I'm sure Bret Busch (of Ramadamafia and The H.O.T.s) is a very
talented man. I mean, as far as I can tell, he's got a great
voice...and his ability to cover other people's music is somewhat
uncanny. However (and this is is a big however), I've pretty
much decided that is I ever walk into a venue and see him on
stage, I will RUN!!!!
Ramadamafia can only be described as a trip-hop lounge act.
Perhaps their most notable song is a more or less note for note
drum and vocal cover of Lauryn Hill's Doo Wop. In this
cover, they slow down the rhythm to a spaced-out rap whilest
Busch and vocalist/guitarist Pam Howe perform a high-pitched
call and response of the lyrics. It's an intersting concept,
but it's not exactly good. And that more or less sums up the
performance of Ramadamafia as a whole -- entertaining, but in
a "I can't believe they're doing this" type of way.
After surviving Ramadamafia on two beers, the next act was
Empire State, a band I've seen many many times (like at the
CMJ Music Festival). And while I like them in general, a
certain sameness has crept into their performances. So I figured
they'd be better than the opening act but not anything to get
particularly excited about.
I was wrong -- it turns out that in the two months since I
had previously seen them, Empire State had added new songs to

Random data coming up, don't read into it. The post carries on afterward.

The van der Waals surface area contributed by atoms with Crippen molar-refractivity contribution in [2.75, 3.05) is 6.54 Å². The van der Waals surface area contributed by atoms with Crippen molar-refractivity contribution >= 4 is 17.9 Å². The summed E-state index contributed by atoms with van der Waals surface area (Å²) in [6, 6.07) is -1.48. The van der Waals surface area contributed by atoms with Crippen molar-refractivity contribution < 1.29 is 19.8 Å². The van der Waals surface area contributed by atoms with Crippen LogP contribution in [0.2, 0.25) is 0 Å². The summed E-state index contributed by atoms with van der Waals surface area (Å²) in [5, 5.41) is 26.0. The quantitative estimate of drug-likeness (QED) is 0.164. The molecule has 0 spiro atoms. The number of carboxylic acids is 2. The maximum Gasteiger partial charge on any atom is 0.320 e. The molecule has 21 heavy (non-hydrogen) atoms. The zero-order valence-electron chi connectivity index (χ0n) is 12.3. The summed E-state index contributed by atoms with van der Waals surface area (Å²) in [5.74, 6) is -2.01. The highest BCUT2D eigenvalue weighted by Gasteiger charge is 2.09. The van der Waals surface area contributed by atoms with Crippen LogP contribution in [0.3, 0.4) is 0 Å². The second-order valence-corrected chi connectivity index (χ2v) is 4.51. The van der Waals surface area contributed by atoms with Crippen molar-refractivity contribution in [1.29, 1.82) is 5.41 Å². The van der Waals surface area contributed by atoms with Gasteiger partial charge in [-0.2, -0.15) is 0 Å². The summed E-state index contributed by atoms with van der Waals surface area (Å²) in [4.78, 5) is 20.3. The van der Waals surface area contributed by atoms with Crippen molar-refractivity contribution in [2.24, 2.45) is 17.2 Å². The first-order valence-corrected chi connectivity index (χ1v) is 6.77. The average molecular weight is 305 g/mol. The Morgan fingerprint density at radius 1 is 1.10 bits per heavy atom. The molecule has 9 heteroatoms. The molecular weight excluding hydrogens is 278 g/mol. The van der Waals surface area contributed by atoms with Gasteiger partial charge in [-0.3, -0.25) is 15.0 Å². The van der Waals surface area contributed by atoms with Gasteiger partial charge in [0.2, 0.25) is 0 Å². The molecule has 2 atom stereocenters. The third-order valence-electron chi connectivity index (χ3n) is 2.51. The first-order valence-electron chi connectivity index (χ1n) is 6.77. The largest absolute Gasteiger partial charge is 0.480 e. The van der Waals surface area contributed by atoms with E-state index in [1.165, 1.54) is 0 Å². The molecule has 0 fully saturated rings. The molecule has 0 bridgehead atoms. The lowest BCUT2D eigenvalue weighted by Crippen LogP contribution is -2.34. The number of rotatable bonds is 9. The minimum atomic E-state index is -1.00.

their usual set list. Furthermore, they had gone back and reworked
their previous music in order to "simplify" (as Tim Nackashi
put it). In essence, instead of relying mainly on keyboard with
occasional stringed instrument to emphasize the music and lyrics,
the new songs (and the reworking) tend to rock more with more
guitars and bass and fewer samples. Absolutely amazing and a
strong reminder that their songs are more than just a reverbing
pie-pan and a rotating whirlygig.
After that breath-taking performance, I figured that The For
Carnation would be something of a disappointment. I mean, it's
not like I'm familiar with their music. And as much as I may
like the late, lamented Slint (to whom the vocalist of The For
Carnation belonged), I'm not sure what direction this relatively
new band would take.
Their set did not start off auspiciously. Although there were
6 people on stage, you could barely hear the music over the
din of drunks yelling about their weekend plans and drunken
escapades. I was tempted to leave, figuring that I'd had my
enjoyment with the previous two bands.
However (and this is another big however), after some three
or so songs, the crowd started to thin. And whether that effected
the band or whether it changed the state of the listener, it
seemed that the music began to jell. Suddenly, the changes in
timbre and tempo became more apparent. And although the vocals
were still indistinct and the instruments from the stage seemed
somehow less prominent than the sum of the parts, a sound of
beauty began to grow, slowly overwhelming the remaining drunks
and overtaking The Echo Lounge. A sound which The For Carnation
sustained for the remainder of the concert. Finally as it ended,
I wanted the hall to stay silent so I could try to grasp the
remaining echos, so I could attempt to recapture that slightly
mystical trance fleeting sound.